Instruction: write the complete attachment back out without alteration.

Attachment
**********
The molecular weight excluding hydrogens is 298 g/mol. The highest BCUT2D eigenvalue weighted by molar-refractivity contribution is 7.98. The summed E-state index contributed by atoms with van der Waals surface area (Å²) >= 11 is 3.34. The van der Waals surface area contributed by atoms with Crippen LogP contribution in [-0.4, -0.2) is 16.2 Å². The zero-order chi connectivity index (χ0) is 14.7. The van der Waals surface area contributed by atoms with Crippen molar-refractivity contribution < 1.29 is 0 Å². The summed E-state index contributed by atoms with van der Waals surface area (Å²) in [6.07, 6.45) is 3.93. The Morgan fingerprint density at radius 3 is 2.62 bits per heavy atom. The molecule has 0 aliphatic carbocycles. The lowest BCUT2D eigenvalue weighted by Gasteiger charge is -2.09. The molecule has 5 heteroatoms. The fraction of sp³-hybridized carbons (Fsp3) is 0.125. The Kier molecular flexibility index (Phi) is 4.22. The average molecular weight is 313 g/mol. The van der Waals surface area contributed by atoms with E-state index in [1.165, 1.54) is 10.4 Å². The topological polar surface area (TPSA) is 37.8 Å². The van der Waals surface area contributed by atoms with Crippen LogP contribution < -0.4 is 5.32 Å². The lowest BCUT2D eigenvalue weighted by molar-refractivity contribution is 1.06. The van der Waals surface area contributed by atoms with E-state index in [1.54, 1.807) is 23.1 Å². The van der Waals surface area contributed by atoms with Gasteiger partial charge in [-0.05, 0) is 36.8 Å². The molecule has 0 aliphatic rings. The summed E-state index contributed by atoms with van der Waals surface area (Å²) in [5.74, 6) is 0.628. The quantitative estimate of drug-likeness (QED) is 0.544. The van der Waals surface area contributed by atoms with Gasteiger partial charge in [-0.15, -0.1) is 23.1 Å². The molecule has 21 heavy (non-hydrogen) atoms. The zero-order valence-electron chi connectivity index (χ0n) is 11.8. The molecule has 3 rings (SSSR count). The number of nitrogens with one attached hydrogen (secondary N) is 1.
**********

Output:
The molecular weight excluding hydrogens is 298 g/mol. The highest BCUT2D eigenvalue weighted by molar-refractivity contribution is 7.98. The summed E-state index contributed by atoms with van der Waals surface area (Å²) >= 11 is 3.34. The van der Waals surface area contributed by atoms with Crippen LogP contribution in [-0.4, -0.2) is 16.2 Å². The zero-order chi connectivity index (χ0) is 14.7. The van der Waals surface area contributed by atoms with Crippen molar-refractivity contribution < 1.29 is 0 Å². The summed E-state index contributed by atoms with van der Waals surface area (Å²) in [6.07, 6.45) is 3.93. The Morgan fingerprint density at radius 3 is 2.62 bits per heavy atom. The molecule has 0 aliphatic carbocycles. The lowest BCUT2D eigenvalue weighted by Gasteiger charge is -2.09. The molecule has 5 heteroatoms. The fraction of sp³-hybridized carbons (Fsp3) is 0.125. The Kier molecular flexibility index (Phi) is 4.22. The average molecular weight is 313 g/mol. The van der Waals surface area contributed by atoms with E-state index in [1.165, 1.54) is 10.4 Å². The topological polar surface area (TPSA) is 37.8 Å². The van der Waals surface area contributed by atoms with Crippen LogP contribution < -0.4 is 5.32 Å². The lowest BCUT2D eigenvalue weighted by molar-refractivity contribution is 1.06. The van der Waals surface area contributed by atoms with E-state index in [1.54, 1.807) is 23.1 Å². The van der Waals surface area contributed by atoms with Gasteiger partial charge in [-0.05, 0) is 36.8 Å². The molecule has 0 aliphatic rings. The summed E-state index contributed by atoms with van der Waals surface area (Å²) in [5.74, 6) is 0.628. The quantitative estimate of drug-likeness (QED) is 0.544. The van der Waals surface area contributed by atoms with Gasteiger partial charge in [-0.15, -0.1) is 23.1 Å². The molecule has 21 heavy (non-hydrogen) atoms. The zero-order valence-electron chi connectivity index (χ0n) is 11.8. The molecule has 3 rings (SSSR count). The number of nitrogens with one attached hydrogen (secondary N) is 1.